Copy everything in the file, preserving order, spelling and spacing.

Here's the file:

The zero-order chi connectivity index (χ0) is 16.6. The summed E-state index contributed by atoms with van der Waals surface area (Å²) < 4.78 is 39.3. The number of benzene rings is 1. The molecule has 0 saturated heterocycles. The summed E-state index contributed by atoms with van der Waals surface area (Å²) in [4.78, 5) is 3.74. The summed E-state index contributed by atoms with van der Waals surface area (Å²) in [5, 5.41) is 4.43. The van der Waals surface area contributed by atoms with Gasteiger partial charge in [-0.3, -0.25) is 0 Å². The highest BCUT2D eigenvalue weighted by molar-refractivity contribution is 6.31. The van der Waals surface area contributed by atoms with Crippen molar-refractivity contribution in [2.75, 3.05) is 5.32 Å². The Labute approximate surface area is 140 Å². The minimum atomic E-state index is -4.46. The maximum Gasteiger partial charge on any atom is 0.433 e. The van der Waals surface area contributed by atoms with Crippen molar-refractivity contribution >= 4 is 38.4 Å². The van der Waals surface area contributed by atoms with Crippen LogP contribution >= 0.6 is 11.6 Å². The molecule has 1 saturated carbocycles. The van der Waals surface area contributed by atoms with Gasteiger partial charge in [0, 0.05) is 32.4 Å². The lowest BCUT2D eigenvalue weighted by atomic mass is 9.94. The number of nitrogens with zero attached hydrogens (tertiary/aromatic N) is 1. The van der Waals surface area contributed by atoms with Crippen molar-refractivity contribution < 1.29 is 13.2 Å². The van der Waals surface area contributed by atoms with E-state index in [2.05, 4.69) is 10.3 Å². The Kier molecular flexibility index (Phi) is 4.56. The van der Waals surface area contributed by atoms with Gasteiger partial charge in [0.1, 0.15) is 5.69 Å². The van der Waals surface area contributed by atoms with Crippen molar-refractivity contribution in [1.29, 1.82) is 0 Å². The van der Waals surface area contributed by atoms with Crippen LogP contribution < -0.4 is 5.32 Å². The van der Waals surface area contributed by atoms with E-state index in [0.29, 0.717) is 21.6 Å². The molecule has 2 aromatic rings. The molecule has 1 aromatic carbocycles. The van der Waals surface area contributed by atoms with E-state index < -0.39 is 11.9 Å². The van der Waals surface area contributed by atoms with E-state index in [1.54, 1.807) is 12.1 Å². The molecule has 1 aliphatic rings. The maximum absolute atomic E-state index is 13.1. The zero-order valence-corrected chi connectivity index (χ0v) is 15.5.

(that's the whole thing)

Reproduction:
The zero-order chi connectivity index (χ0) is 16.6. The summed E-state index contributed by atoms with van der Waals surface area (Å²) < 4.78 is 39.3. The number of benzene rings is 1. The molecule has 0 saturated heterocycles. The summed E-state index contributed by atoms with van der Waals surface area (Å²) in [4.78, 5) is 3.74. The summed E-state index contributed by atoms with van der Waals surface area (Å²) in [5, 5.41) is 4.43. The van der Waals surface area contributed by atoms with Gasteiger partial charge in [-0.3, -0.25) is 0 Å². The highest BCUT2D eigenvalue weighted by molar-refractivity contribution is 6.31. The van der Waals surface area contributed by atoms with Crippen molar-refractivity contribution in [2.75, 3.05) is 5.32 Å². The Labute approximate surface area is 140 Å². The minimum atomic E-state index is -4.46. The maximum Gasteiger partial charge on any atom is 0.433 e. The van der Waals surface area contributed by atoms with Crippen molar-refractivity contribution >= 4 is 38.4 Å². The van der Waals surface area contributed by atoms with Crippen LogP contribution >= 0.6 is 11.6 Å². The molecule has 1 saturated carbocycles. The van der Waals surface area contributed by atoms with Gasteiger partial charge in [0, 0.05) is 32.4 Å². The lowest BCUT2D eigenvalue weighted by atomic mass is 9.94. The number of nitrogens with zero attached hydrogens (tertiary/aromatic N) is 1. The van der Waals surface area contributed by atoms with Crippen molar-refractivity contribution < 1.29 is 13.2 Å². The van der Waals surface area contributed by atoms with E-state index in [2.05, 4.69) is 10.3 Å². The Kier molecular flexibility index (Phi) is 4.56. The van der Waals surface area contributed by atoms with Gasteiger partial charge in [0.1, 0.15) is 5.69 Å². The van der Waals surface area contributed by atoms with Crippen molar-refractivity contribution in [1.29, 1.82) is 0 Å². The van der Waals surface area contributed by atoms with Crippen LogP contribution < -0.4 is 5.32 Å². The van der Waals surface area contributed by atoms with E-state index in [0.29, 0.717) is 21.6 Å². The molecule has 2 aromatic rings. The molecule has 1 aromatic carbocycles. The van der Waals surface area contributed by atoms with E-state index < -0.39 is 11.9 Å². The van der Waals surface area contributed by atoms with E-state index in [1.54, 1.807) is 12.1 Å². The molecule has 1 aliphatic rings. The maximum absolute atomic E-state index is 13.1. The zero-order valence-corrected chi connectivity index (χ0v) is 15.5.